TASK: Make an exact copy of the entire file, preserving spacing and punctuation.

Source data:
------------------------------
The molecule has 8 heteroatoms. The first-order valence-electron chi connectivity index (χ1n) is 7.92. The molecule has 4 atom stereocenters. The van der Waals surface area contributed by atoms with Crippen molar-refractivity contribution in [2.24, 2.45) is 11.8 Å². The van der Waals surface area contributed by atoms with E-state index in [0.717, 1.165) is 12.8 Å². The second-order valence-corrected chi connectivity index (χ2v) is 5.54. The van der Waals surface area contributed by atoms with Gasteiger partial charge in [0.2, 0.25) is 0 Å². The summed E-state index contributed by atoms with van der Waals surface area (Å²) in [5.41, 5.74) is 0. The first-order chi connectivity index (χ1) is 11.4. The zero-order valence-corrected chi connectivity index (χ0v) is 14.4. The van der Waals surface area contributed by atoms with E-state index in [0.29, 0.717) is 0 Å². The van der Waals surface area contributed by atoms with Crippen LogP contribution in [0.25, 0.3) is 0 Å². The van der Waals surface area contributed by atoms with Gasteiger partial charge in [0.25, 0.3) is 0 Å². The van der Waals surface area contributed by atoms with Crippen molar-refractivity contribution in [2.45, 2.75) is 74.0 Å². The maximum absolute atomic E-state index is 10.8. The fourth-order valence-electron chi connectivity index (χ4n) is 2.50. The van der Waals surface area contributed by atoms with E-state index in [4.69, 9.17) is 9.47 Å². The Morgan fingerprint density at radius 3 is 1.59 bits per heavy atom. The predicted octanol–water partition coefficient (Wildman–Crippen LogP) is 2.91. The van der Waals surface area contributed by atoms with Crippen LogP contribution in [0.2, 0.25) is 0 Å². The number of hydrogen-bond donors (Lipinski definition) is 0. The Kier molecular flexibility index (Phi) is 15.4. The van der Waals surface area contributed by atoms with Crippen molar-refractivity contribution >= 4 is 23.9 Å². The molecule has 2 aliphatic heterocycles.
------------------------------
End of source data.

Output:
The molecule has 8 heteroatoms. The first-order valence-electron chi connectivity index (χ1n) is 7.92. The molecule has 4 atom stereocenters. The van der Waals surface area contributed by atoms with Crippen molar-refractivity contribution in [2.24, 2.45) is 11.8 Å². The van der Waals surface area contributed by atoms with E-state index in [0.717, 1.165) is 12.8 Å². The second-order valence-corrected chi connectivity index (χ2v) is 5.54. The van der Waals surface area contributed by atoms with Gasteiger partial charge in [0.2, 0.25) is 0 Å². The summed E-state index contributed by atoms with van der Waals surface area (Å²) in [5.41, 5.74) is 0. The first-order chi connectivity index (χ1) is 11.4. The zero-order valence-corrected chi connectivity index (χ0v) is 14.4. The van der Waals surface area contributed by atoms with E-state index in [0.29, 0.717) is 0 Å². The van der Waals surface area contributed by atoms with Crippen LogP contribution in [0.25, 0.3) is 0 Å². The van der Waals surface area contributed by atoms with Gasteiger partial charge in [0.25, 0.3) is 0 Å². The van der Waals surface area contributed by atoms with Crippen molar-refractivity contribution in [2.45, 2.75) is 74.0 Å². The maximum absolute atomic E-state index is 10.8. The fourth-order valence-electron chi connectivity index (χ4n) is 2.50. The van der Waals surface area contributed by atoms with E-state index in [4.69, 9.17) is 9.47 Å². The Morgan fingerprint density at radius 3 is 1.59 bits per heavy atom. The predicted octanol–water partition coefficient (Wildman–Crippen LogP) is 2.91. The van der Waals surface area contributed by atoms with Crippen LogP contribution in [0.2, 0.25) is 0 Å². The number of hydrogen-bond donors (Lipinski definition) is 0. The Kier molecular flexibility index (Phi) is 15.4. The van der Waals surface area contributed by atoms with Crippen molar-refractivity contribution >= 4 is 23.9 Å². The molecule has 2 aliphatic heterocycles.